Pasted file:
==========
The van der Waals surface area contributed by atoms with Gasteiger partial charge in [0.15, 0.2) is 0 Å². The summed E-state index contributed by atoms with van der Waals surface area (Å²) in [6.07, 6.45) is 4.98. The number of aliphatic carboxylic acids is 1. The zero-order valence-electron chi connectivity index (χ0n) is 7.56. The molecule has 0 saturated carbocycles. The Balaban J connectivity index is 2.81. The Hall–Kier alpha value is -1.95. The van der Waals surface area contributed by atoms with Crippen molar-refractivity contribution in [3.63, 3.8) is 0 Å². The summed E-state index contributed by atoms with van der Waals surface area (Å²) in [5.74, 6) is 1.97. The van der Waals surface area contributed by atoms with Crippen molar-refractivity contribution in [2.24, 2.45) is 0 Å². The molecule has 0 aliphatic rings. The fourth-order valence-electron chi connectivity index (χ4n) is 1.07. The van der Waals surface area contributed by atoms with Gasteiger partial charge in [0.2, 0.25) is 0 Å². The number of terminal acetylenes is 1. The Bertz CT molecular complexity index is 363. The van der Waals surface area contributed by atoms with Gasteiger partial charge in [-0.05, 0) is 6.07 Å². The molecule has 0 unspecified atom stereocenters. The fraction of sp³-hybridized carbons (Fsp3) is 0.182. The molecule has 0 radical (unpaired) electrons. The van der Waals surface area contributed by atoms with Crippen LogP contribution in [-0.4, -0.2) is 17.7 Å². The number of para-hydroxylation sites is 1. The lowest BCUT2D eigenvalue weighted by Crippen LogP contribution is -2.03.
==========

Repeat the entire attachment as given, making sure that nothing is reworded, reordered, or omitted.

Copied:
The van der Waals surface area contributed by atoms with Gasteiger partial charge in [0.15, 0.2) is 0 Å². The summed E-state index contributed by atoms with van der Waals surface area (Å²) in [6.07, 6.45) is 4.98. The number of aliphatic carboxylic acids is 1. The zero-order valence-electron chi connectivity index (χ0n) is 7.56. The molecule has 0 saturated carbocycles. The Balaban J connectivity index is 2.81. The Hall–Kier alpha value is -1.95. The van der Waals surface area contributed by atoms with Crippen molar-refractivity contribution in [3.63, 3.8) is 0 Å². The summed E-state index contributed by atoms with van der Waals surface area (Å²) in [5.74, 6) is 1.97. The van der Waals surface area contributed by atoms with Crippen molar-refractivity contribution in [2.24, 2.45) is 0 Å². The molecule has 0 aliphatic rings. The fourth-order valence-electron chi connectivity index (χ4n) is 1.07. The van der Waals surface area contributed by atoms with Gasteiger partial charge in [0.2, 0.25) is 0 Å². The number of terminal acetylenes is 1. The Bertz CT molecular complexity index is 363. The van der Waals surface area contributed by atoms with Gasteiger partial charge in [-0.05, 0) is 6.07 Å². The molecule has 0 unspecified atom stereocenters. The fraction of sp³-hybridized carbons (Fsp3) is 0.182. The molecule has 0 radical (unpaired) electrons. The van der Waals surface area contributed by atoms with Crippen LogP contribution in [-0.4, -0.2) is 17.7 Å². The number of para-hydroxylation sites is 1. The lowest BCUT2D eigenvalue weighted by Crippen LogP contribution is -2.03.